It’s always fun watching people make connections with different kiddos. Most every team that visits has a story about certain students like adorable Alejandro, independent Yorjeni, or shy Yelin. Some boys and girls are naturally outgoing or absolutely gorgeous or incredibly smart – they just radiate their magnetic personalities and draw others to them.


Then there’s Estefani. Estefani doesn’t have lots of cute memories attached to her name. I can’t brag about her good grades. She’s often “out to lunch” when we’re reciting numbers or letters. It has been difficult for me to keep her engaged and learning.

I’ve recently been praying that God would do something in me and in Estefani – that He would give me extra opportunities to talk to her; that He would give me wisdom in disciplining her and in encouraging her in the classroom; that He would give Estefani the ability to see how much she is loved and valued.

Well, God didn’t take long in answering those prayers. I met Estefani’s sponsor family last week! What a joy to see them connect in spite of the language barrier. I loved watching them work together on their letters and numbers and shapes and colors. I heard about how she jumped and ran and played with them before school started in the mornings. I’m sure Estefani smiled more last week than she’s smiled all year.

There have already been some small but exciting changes in Estefani since this team left! This little girl has transformed behaviorally in the classroom even over the last few days. She stays focused longer. She sits with her legs crossed and her hands folded when listening on the mat; she stands straight as a soldier when lining up. Estefani’s improving academically as well. We’ve noticed she can now write all of the letters in her name in order and right-side-up! I’ll often ask the kids at the end of the day if they “went to the corner” (which is our discipline system in the classroom)… Estefani ran past me today yelling behind her, “I’m not going to go to the corner anymore!” It’s as if she’s purposed in her heart to make a change, and I’m super pumped to see this played out in her life. I’m hopeful that these differences are for the long-term.

There may still be difficult days ahead. While tiny changes are taking place every day, Estefani probably won’t be engaged in every moment. She may still go to the corner. But one thing I think she knows now is that she matters. Her sponsor family took some time to be Jesus to her last week, and I think that her life is being intercepted. A family has made the choice to be involved in her life and to pray for her little soul every single day. And that is exciting stuff.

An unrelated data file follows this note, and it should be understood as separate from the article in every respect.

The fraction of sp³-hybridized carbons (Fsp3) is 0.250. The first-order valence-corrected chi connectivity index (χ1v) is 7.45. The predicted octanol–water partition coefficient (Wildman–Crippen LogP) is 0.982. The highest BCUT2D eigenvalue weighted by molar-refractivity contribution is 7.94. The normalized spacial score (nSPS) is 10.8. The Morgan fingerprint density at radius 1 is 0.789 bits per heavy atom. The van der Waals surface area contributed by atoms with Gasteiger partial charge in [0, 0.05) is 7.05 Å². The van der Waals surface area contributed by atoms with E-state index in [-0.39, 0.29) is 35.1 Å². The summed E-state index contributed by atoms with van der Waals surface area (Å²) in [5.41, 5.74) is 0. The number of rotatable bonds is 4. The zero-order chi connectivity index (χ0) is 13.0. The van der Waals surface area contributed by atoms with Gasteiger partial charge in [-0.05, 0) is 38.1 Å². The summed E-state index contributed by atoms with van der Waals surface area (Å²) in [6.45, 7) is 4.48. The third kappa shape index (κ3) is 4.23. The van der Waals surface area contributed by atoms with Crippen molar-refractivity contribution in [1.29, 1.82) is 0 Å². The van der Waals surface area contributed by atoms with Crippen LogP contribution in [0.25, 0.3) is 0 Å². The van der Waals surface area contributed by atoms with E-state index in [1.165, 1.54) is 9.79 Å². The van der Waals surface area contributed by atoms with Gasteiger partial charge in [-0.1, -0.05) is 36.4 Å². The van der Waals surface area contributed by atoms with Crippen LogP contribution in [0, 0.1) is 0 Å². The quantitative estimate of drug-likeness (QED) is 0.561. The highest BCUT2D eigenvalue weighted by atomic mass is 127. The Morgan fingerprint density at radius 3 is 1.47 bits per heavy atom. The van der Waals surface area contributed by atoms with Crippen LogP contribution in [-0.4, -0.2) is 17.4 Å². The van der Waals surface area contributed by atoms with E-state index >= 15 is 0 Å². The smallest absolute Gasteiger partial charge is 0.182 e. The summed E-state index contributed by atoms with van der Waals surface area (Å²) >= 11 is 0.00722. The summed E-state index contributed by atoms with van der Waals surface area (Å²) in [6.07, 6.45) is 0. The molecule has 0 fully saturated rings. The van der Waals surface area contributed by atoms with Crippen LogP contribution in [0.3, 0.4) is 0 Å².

God has a plan for Estefani. I’m praying that He would continue to show her how beautiful she is to Him.

Sweet Summer School Moments

Although this summer was difficult in many aspects, it was also extremely rewarding. I wish I could do it all over again – only better. Heh. One of my favorite parts was getting to know our kindergartners on a deeper level and already seeing some learning progress.

Reading CornerIt was fun watching the kids recognize various sounds in English even though they don’t yet know the meaning of the words. One afternoon, a young lady from a visiting team read One Fish, Two Fish to the kids. She reached the section about Yinks who like to wink and drink pink ink. Listening to those rhyming words triggered a soft tittering in a few children until a contagious laughter overtook the entire group. I couldn’t stop giggling either – those sweet little faces had no idea how nonsensical Dr. Seuss’s words really were, yet they still found joy in hearing the funny sounds.

AnlleloI loved spending some precious time with Anllelo before school. (This sweet little man recently lost his mother and is now living with an aunt.) Anllelo would sometimes come to watch the Freedom team set up the classroom. A couple of mornings, I told him to stay with us instead of shooing him out with the other kids. He loved “helping” put the name tags out on the desks. “Angela! This is Rosa’s name, right?” “No, buddy, that says ‘Estefani’ – let’s find a tag that starts with the letter R.” I felt like I spent most of my prep time walking through those silly name tags with him instead of preparing for the day. But what sweet moments. He’s so hungry for some attention and love.


Another surprising experience came when Bergica (right), our little ball of energy, stopped all wiggling as we discussed the story of Jesus’ crucifixion. She pointed up at the Roman soldiers nailing Jesus’ feet to the cross and angrily said, “Those men are bad!” We were able to talk about how Jesus willingly laid down his life for the sins of the world.

I loved seeing these sweet moments in the classroom this summer. There has been much progress. And much more growth remains. Gotta remember, it’s all part of the process.